Over the last several years I have developed a bit of a deep distrust of claims regarding what is or is not natural. For one the word’s meaning is somewhat ambiguous. For some it means, that which existed prior to humanity or prior to some arbitrary point in human history, like the early industrial revolution. I have also heard the adjective use to describe any of, or noncompliance with the rules that govern the natural universe. Finally I have all too often heard it used to describe what the person speaking likes, and as the antithesis of what they dislike.
Case in point, a while back a family member of mine argued to me that they objected to homosexuality because it is unnatural. I retorted that this is absurd, it is so natural that it has been documented in wild animals and in human societies dating back to ancient times, making it a very natural part of the human landscape. I also had to object that saying something is unnatural is hardly a case against it. Airplanes, automobiles, vaccinations, plastics and all the other technologies that make our lives longer and easier are not natural by nearly all conventional uses of the word. Furthermore, hurricanes, snake venom and malaria are all perfectly natural.
Furthermore the various miracles that religionists of all stripes are complete a violation of nearly everyone’s understanding of the meaning of natural, this is especially true because they by definition violate the laws of physics. Comedian Jamie Kilstein put it best when he said:
“I’ve read the Bible and um…there are a lot of unnatural things that occur in that book. I would say that a dude dying…then rising from the dead in a zombie-esque fashion is far less natural than some guy sucking a cock because at least cocksucking you can prove.”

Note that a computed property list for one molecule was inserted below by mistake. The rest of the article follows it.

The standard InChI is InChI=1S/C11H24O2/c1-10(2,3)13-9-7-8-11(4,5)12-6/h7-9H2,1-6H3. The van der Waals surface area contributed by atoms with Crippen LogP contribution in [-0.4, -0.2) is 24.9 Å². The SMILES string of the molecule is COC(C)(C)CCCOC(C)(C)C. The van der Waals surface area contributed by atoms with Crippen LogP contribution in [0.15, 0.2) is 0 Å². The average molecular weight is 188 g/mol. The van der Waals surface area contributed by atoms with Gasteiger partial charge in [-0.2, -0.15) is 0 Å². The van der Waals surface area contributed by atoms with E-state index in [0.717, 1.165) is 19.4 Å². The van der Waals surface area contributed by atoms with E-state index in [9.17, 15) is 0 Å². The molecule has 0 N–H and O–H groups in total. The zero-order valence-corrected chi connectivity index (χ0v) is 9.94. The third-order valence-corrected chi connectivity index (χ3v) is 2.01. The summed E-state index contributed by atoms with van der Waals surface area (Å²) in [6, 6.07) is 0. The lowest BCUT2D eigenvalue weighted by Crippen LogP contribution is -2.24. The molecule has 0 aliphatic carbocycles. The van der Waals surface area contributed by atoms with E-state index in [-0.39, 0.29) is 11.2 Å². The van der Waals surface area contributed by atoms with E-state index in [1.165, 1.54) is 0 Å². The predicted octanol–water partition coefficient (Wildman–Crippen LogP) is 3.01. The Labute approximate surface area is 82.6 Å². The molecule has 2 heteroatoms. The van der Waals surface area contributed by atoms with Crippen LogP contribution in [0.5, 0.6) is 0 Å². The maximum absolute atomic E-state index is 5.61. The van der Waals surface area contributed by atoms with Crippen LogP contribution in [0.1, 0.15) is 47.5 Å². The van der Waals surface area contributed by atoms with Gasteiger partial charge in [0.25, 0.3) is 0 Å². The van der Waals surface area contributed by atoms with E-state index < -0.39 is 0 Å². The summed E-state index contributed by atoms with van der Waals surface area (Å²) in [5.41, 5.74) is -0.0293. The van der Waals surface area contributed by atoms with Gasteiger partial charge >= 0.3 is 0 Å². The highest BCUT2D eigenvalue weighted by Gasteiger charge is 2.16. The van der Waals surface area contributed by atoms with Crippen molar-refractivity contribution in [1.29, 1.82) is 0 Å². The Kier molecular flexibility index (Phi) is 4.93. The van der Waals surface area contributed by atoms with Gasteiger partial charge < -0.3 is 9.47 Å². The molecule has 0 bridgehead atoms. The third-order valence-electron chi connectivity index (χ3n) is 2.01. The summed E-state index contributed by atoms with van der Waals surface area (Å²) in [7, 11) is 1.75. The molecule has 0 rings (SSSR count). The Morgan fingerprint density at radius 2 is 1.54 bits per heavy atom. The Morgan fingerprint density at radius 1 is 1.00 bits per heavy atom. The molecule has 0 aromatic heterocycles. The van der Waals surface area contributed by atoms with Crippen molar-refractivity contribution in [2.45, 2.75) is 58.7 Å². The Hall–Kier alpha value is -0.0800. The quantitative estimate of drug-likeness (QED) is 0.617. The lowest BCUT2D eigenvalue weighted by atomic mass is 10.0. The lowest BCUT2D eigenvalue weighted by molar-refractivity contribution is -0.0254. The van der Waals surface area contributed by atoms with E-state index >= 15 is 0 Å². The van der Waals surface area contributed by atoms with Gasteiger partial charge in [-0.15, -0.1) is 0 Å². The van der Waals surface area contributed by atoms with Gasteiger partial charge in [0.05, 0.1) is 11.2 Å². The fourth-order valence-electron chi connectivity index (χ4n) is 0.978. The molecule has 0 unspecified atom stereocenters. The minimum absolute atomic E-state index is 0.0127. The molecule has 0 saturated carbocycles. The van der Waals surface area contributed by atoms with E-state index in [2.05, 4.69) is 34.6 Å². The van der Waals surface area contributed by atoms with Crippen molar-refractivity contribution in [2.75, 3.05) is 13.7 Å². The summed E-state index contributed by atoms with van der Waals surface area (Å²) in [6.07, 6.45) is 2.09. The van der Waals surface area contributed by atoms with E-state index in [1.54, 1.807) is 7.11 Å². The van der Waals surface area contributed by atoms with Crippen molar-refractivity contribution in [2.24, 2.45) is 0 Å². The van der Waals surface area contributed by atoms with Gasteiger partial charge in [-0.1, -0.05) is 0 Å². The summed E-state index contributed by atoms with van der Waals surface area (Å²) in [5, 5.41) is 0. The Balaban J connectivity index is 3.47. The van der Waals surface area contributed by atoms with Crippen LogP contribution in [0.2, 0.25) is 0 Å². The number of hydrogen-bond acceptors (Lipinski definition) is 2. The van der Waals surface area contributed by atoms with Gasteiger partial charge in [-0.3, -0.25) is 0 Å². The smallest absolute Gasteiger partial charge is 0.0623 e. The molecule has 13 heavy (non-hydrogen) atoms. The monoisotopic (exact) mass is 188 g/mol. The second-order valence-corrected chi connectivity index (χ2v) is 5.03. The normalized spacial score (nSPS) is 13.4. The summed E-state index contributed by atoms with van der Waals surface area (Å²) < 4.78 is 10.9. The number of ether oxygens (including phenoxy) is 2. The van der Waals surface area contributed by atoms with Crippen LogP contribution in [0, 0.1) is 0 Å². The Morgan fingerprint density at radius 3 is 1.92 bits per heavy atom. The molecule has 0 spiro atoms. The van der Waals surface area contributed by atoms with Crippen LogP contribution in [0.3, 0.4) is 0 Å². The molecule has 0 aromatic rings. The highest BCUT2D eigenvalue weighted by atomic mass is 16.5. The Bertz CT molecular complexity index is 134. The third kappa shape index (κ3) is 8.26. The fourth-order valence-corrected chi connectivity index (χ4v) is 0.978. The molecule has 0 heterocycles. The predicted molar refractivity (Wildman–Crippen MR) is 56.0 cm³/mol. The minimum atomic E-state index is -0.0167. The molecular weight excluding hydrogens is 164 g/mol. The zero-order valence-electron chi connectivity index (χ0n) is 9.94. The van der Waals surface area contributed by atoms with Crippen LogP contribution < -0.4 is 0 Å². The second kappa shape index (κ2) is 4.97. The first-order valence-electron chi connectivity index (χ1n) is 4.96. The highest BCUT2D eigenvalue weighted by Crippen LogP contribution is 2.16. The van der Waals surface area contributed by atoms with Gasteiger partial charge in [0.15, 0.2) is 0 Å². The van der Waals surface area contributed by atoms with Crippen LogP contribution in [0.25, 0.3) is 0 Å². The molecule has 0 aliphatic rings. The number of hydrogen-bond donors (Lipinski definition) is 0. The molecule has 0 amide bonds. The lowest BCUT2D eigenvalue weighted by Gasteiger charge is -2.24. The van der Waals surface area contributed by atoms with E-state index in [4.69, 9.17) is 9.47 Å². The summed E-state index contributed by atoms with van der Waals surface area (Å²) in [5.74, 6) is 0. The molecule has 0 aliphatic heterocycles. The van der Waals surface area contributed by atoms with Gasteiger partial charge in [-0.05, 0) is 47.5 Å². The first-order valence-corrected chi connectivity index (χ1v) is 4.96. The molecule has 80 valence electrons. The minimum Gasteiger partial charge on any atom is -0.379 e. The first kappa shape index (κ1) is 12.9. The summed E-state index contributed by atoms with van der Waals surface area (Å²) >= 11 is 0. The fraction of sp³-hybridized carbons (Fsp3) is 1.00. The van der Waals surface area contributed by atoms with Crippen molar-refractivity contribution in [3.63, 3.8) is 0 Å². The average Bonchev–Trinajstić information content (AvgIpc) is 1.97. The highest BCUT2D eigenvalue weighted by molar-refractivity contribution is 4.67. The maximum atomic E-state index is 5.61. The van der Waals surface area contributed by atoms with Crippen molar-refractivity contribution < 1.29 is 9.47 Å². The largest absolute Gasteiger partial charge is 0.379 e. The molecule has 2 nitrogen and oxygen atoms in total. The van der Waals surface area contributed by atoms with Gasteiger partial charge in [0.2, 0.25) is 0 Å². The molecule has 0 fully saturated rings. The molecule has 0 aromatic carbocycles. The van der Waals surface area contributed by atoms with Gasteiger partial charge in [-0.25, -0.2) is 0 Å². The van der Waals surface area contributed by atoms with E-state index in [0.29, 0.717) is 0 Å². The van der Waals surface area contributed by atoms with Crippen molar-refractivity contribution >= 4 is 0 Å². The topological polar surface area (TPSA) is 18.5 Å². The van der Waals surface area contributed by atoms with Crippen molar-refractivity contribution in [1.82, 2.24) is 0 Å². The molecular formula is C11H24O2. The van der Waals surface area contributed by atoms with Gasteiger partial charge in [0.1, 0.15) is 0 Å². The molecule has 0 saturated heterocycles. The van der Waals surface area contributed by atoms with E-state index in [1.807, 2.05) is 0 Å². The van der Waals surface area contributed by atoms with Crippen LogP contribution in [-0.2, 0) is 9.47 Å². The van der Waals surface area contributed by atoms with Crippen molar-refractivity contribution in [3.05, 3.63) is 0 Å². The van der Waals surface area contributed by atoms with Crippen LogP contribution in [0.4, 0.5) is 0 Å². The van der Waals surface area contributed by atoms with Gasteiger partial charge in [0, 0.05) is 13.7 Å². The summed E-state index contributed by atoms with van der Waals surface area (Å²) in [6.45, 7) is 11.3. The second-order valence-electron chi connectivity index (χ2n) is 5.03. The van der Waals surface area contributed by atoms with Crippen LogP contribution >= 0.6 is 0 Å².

I remember this whenever I hear Catholics or other believers arguing that contraception or oral sex are somehow unnatural or even crimes against nature. I rarely hear them make similar denunciations of cars or telephones or the internet.
Needless to say, I find this arguments for the natural and against the unnatural to be fallacious, but like many misconceptions there may be an element of truth behind it. Specifically, we as a species did evolve to live on this planet a few hundred thousand years ago, and that an environment that deviates too far from the settings we arose from will not be hospitable to us. On the other hand we are perfectly capable of modifying ourselves and our environments to make them more suitable for us than they would otherwise be. In many ways a case can be made that our species has found success by working with nature when it was helpful and modifying it when it suited us.
This is why I tend to be suspicious of products and ideas labeled “natural”. An example I have frequently come across lately, and feel a special need to discuss is the notion of natural rights or natural law. Simply put, I see rights as social constructs that need to be enforced, by some sort of legal system, a generally accepted series of norms or the very least the power of the individual to defend them. While many of the rights claimed to be natural are one’s I think should be recognized by whatever regimes humans live under, I don’t think they themselves are intrinsic to our nature, god-given or self-evident and they are certainly able to be alienated. Whatever system of rights one thinks we should have, the act of calling them natural, largely confuses what ought to be with what is. This not to mention some of the discretion among rights and laws that have been claimed as natural.
To conclude, while I like the natural universe we live in especially, aspects of it that are occur without human activity, I think we need to be mindful of the fact that “natural” does not always mean good, and that it is a word often abused. People like to declare things that they like, or that benefit them as natural, and things they dislike as unnatural. This approach lacks precision, is based upon fallacy and lends itself to dishonesty.